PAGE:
Underground housing


#1

Does anyone have any relevant advice or experience that he or she could share on DIY underground houses? I’m in the process of making a cave to squat in, and could use any input on some of the issues I’m likely to run in to as I move forward with this. thanks.


#2

I built an underground “scout pit” in my backyard last fall… and it immediately filled with water… I have yet to sleep in it. The ground where I dug it out was a clay-like dirt, not really the best drainage for a raining climate.

So, I don’t really know about underground houses, but I know drainage and moisture are huge.


#3

Go check out this website:

http://www.undergroundhousing.com/

Snowflower


#4

Once I found a place to make a sheltering spot to build a partly under and over ground one. The place: a cedar tree at the end of a field of reeds and grasses. I dug a two foot deep hole with gloves and a random digging stick 3.5 wide by 8 feet. After that I built an A-frame tripod shelter over the top of it that stood 4 feet high with a 12 foot long center/spine/ridge pole. I made it into a debris hut over a whole. It worked nicely and I felt the whole with soft fragrant fir boughs and climbed in and covered myself with a pile of boughs and a tarp.
I ended up abandoned the place because I had a tripping experience out there once on mushrooms and came to a realization that i’d built it to close to the path and that it retained to much water because of its location next to a swamp and partly underground. Yeah, but, on the bright side, the design worked, the location just failed me. Does that help?


#5

Just to keep you all posted, I went ahead with the underground place… it’s big enough to sleep in (barely), but still needs some work. Kind of a tunnel, really, and it’s doing a damn good job of not caving in and keeping the elements away. AND, while not exactly warm, its warmer than being just straight outdoors, there’s definitely no wind chill, or even breeze chill. so far, i’d call it a success.


#6

I think one of the best way’s is to dig in the side of a hill.
Arrange the support beams so that it wont cave in from above or from the sides.
If you want to use plastic sheeting to keep water from soaking in,
you can nail or staple it to the outside of your frame,then fill in your hole.
A hill can provide better drainage. Build preferably on the south/south east side.
If you have some glass you could even have a window.
Ofthewood


#7

Awesome! Congrates on making the shelter, transmodern.


#8

Transmodern, here is a site you may find interesting:http://www.galfromdownunder.com/dan-price/
For those who may not know him, Dan Price is an interesting fellow.
:slight_smile:
Alex

[hr]
Admin note: changed web address to a clickable link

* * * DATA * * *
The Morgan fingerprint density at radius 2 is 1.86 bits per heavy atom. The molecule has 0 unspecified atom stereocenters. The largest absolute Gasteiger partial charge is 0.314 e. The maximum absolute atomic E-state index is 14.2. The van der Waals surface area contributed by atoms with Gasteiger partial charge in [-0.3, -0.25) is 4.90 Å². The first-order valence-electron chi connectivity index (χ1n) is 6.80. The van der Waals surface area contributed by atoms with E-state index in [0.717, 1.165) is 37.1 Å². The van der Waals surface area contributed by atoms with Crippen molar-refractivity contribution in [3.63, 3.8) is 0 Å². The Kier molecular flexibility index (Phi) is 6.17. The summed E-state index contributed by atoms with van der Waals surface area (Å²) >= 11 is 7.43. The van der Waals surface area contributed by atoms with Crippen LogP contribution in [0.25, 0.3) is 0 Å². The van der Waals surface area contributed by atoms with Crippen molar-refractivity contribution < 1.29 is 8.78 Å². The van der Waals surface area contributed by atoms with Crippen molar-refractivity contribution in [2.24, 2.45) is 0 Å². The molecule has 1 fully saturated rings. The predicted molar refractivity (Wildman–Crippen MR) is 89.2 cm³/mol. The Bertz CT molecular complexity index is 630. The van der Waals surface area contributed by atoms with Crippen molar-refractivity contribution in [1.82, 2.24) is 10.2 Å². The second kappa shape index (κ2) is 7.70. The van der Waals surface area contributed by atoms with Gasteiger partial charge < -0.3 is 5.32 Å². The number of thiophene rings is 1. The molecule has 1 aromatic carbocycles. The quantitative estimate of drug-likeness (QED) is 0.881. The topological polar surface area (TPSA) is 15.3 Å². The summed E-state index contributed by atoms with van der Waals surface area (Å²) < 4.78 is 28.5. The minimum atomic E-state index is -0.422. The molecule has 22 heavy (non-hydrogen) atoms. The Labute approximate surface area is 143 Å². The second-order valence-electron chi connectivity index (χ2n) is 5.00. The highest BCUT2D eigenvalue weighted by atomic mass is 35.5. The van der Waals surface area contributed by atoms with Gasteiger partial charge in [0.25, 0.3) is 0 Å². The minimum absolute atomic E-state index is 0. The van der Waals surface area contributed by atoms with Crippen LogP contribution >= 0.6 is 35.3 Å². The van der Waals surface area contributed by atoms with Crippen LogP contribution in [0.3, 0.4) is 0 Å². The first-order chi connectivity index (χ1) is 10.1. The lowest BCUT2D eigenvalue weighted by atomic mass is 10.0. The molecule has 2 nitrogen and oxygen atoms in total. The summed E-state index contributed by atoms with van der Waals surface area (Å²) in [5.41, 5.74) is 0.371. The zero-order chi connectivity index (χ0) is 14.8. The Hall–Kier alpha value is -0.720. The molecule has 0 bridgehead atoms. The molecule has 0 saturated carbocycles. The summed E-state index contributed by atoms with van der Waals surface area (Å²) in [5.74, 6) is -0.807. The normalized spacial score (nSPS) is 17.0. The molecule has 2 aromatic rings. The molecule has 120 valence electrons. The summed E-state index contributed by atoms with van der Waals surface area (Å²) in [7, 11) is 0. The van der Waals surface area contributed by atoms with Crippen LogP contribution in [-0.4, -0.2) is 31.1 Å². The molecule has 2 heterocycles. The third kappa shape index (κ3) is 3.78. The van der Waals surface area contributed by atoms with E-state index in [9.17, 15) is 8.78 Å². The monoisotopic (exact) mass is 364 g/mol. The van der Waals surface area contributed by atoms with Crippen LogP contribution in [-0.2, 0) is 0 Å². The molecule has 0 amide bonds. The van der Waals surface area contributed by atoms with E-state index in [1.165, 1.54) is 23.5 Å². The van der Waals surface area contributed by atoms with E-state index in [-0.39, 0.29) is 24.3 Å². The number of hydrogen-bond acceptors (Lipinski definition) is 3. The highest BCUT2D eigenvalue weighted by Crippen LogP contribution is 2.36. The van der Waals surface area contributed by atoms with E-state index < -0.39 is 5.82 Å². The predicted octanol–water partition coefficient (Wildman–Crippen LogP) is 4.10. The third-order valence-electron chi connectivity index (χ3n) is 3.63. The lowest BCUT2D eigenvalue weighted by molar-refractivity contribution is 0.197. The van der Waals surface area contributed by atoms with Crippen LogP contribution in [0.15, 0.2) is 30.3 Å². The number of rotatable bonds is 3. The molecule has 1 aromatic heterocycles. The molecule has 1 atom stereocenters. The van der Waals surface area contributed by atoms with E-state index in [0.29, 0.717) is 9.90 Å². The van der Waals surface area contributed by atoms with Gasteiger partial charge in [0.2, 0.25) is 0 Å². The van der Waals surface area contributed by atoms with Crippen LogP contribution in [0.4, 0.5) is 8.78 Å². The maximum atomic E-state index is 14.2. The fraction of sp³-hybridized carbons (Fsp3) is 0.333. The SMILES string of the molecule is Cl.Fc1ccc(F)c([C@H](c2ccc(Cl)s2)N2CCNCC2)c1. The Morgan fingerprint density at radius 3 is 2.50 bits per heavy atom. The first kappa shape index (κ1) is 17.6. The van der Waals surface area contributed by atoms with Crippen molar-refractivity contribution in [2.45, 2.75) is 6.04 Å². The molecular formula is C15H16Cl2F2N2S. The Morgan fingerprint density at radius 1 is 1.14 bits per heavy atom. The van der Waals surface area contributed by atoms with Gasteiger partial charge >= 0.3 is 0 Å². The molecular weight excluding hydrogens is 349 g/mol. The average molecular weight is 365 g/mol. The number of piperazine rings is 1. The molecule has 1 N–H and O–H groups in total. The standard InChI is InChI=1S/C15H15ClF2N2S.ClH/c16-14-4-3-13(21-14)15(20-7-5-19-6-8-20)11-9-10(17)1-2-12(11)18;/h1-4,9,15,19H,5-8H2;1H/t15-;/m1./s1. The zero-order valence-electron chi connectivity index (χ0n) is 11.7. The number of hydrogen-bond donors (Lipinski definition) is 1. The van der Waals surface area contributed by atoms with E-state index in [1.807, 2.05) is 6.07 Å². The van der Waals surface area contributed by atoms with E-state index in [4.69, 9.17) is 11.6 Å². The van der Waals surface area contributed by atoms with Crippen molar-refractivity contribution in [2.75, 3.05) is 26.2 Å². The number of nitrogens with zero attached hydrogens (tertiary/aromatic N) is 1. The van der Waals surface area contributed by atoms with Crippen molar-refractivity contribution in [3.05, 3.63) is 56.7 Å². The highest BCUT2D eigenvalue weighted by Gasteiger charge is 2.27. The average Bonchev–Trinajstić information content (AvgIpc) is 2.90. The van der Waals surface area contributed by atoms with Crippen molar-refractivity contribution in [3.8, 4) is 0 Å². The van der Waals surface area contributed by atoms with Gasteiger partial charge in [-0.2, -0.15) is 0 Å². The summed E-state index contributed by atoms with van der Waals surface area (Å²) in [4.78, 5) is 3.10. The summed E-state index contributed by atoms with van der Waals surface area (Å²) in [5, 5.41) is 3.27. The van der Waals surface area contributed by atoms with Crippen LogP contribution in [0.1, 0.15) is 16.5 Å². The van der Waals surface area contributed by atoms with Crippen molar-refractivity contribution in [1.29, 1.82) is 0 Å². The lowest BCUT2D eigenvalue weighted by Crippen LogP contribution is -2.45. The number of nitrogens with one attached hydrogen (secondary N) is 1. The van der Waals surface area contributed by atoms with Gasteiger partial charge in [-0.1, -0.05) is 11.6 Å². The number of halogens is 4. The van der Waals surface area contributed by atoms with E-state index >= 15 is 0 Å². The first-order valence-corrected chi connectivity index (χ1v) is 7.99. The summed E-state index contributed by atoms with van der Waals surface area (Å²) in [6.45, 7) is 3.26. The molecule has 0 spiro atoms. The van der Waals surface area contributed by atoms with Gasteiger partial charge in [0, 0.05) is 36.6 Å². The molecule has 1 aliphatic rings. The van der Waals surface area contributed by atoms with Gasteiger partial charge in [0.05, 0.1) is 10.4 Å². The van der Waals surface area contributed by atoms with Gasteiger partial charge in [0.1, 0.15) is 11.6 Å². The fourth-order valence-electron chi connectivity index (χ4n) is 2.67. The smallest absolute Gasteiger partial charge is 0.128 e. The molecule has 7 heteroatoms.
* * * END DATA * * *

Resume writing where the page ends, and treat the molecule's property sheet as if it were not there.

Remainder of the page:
#9

Check out Mike Oehler’s book, The $50 and Up Underground House Book. That should be helpful for anyone wanting to build an underground house on the cheap.

Freeholder


#10

This idea of living underground was a passion of mine for many years. But, all the books I could find about (so-called) “underground houses” described nothing except conventional, stick-framed houses with a bit of dirt over the top. This approach is NOT “underground housing”.

The advantage of living “underground” is heat-sinking into the earth. A foot of wet mud over the roof of a house is NOT a heat sink! (For that matter, a tunnel a foot under the surface isn’t a heat sink either.) If you don’t want to modify a natural cave, then mine one. (Wild caves were formed by water and water may be a recurrent problem, as well as the danger of radon gas and collapse.)

I decided on a South-facing marble or granite vein. I could sell what was in the “hole” to pay for construction, and what a lovely home it would be. Just think of the “storm shelter” aspect, as well as the “bomb shelter” advantage. As I pondered it further, a zig-zagged, alcove entrance with overhead defense ports became mandatory to fend off the frenzied horde in the event of a nuclear event. (The zig-zag keeps an RPG from ending up in your living room! The blast door is beyond the stone zig-zag tunnel.)

One of my ideas was to dig a well from above the bluff, right through the future mine. When the mine caught up, this yields fresh water inside the cave (without venturing outside) and a ventilation chimney (to be disguised above).

A waste settling pond just below the cave would have a tiny, drilled tunnel leading into the cave. Catfish have a 90% food to meat conversion ratio. Food scraps and other waste dumped into the pond via the tunnel would yield an emergency protein source inside the cave. Scraps and waste are flushed out to the pond by water from the inside well and fish can be lured right into the cave.

I was (obviously) designing for the long haul in very bad circumstances.